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Don’t Blame Me For Your Fractious Pet!

Occupational hazards in veterinary medicine

I had a client last week that is perhaps the worst example of owner denial about the aggressive behavior of a pet that I have experienced in my 17 years of practice.  While it was the worst example, it most certainly was not an isolated experience where owners not only live in denial about their fractious, even dangerous pet, but somehow insinuate that it is somehow the fault of our handling of the pet that instigated the behavior.

In this particular instance, the patient was a Siberian Husky that the owner clearly had no control of as I watched her being literally dragged into the building by the dog (lucky for me, it was my first patient of the day and they were walking in just as I pulled up to work).  Once inside, the dog was so agitated and the owner lacked the ability to control the dog, that the techs ushered the client and patient right into an exam room to check her in there.

The dog was extremely sketchy the moment I entered the room, darting around and clearly not wanting to be anywhere near us.  Before even attempting anything with the dog, I suggested that the confined space of the exam room may feel threatening to the dog, so I advised that we go back into the more spacious treatment area.  Still, we could not get near the dog and any attempt resulted in him snapping and lunging at my techs.  We asked the owner if he would let her get a muzzle on the dog given his and she could not even come close to getting it on.

At this point, she stated to us, “I don’t understand, he has never acted like this before.  I don’t know what y’all are doing, but he has never been like this.”  Her tone was accusatory, clearly insinuating that somehow whatever it was that we were doing was provoking her normally precious angle into acting this way. I asked her (still calmly) what it was specifically that led to believe that somehow we brought out this behavior in her dog.  Her reply was, “I don’t know, it’s your job.”  At this point, I started to feel my blood pressure but still held my composure.

One of my very brave techs managed to restrain the patient and put him in a textbook restraint hold that maintains control while keeping the dog’s muzzle away from biting him and others, while another tech quickly applied a muzzle.  The tech who applied the muzzle also performed the blood draw for the heart worm screening that is part of the yearly visit.  Although he was neutralized, the dog still fought the restraining tech and carried on making the owner become even more agitated, at one point yelling at my tech drawing the blood, “Hurry up already!”

Unable to give a proper examination, I simply administered the immunizations the patient was due for and gave him back to his owner to remove the muzzle.  Although her behavior was unacceptable, especially her treatment of my techs risking their appendages to treat her dog, I still remained calm and suggested that for future visits, she call us ahead of time for sedation so that her dog will be calmer, the visit go smoother, and I can perhaps even administer an examination.  Her answer was, “I ain’t giving my dog no drugs because y’all can’t do your jobs.”

At this stage, my patience has run its course and I told her that it is not my job nor that of my techs to risk potentially disfiguring, even life threatening injury from her dog.  I showed her a large dog bite scar on my arm as an example of what happens when we do not take proper precautions with a fractious animal.  I further explained to her that the wound was so deep (the dog ripped had an area of skin off my forearm the size of a silver dollar) that when I wiggled my fingers I could see my tendons moving.   I told her that as unpleasant and painful as that injury was, I still considered myself lucky, as it is not uncommon for people to suffer life threatening bleeding, permanent nerve damage, and ears, lips and noses ripped off, even from dogs much smaller than hers.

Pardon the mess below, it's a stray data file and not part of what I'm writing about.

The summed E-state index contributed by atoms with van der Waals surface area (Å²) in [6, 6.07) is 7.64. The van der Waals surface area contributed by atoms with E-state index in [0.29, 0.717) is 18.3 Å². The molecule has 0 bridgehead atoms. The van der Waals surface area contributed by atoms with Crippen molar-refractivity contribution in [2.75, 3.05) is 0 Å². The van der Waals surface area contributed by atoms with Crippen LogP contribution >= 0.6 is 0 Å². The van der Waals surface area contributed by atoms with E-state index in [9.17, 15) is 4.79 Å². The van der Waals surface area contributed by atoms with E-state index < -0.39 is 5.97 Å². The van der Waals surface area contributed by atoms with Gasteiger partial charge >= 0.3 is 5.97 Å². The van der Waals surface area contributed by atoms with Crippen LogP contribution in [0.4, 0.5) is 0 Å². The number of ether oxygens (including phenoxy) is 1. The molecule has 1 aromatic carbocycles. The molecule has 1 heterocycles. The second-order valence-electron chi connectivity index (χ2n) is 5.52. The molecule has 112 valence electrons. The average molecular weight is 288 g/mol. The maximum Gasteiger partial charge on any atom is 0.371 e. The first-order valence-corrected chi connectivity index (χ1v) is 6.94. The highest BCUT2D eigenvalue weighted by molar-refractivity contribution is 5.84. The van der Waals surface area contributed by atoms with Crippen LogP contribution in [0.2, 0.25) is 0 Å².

I ended our conversation by letting this client know in no uncertain terms that her dog would be permitted in our building without sedation administered ahead of time.  I am a strong believer in courteous and patient customer service, especially when a pet is lashing out out of fear, stress, lack of proper training, or all of the above.  This can be very upsetting to the owner to see their pet in that kind of state.

Many clients may not have experience in dealing with situations like this and we should give them the benefit of the doubt to calmly explain what needs to be done to best work through the visit.  Most clients are understanding and work with us to make the best of a situation rather than blame us for it or expect us to have some kind of magical dog whisperer ability to calm the pet.

Every now and then, however, it is simply best to release a client to the competition.

Dr. Roger Welton is a practicing veterinarian and highly regarded media personality through a number of topics and platforms.  In addition to being passionate about integrative veterinary medicine for which he is a globally recognized expert, Dr. Welton was also an accomplished college lacrosse player and remains to this day very involved in the sport.  He is president of Maybeck Animal Hospital , general partner of Grant Animal Clinic, and runs the successful veterinary/animal health  blogs Web-DVM and Dr. Roger’s Holistic Veterinary Care.  Dr. Welton fulfills his passion for lacrosse through his lacrosse and sport blog, The Creator’s Game.


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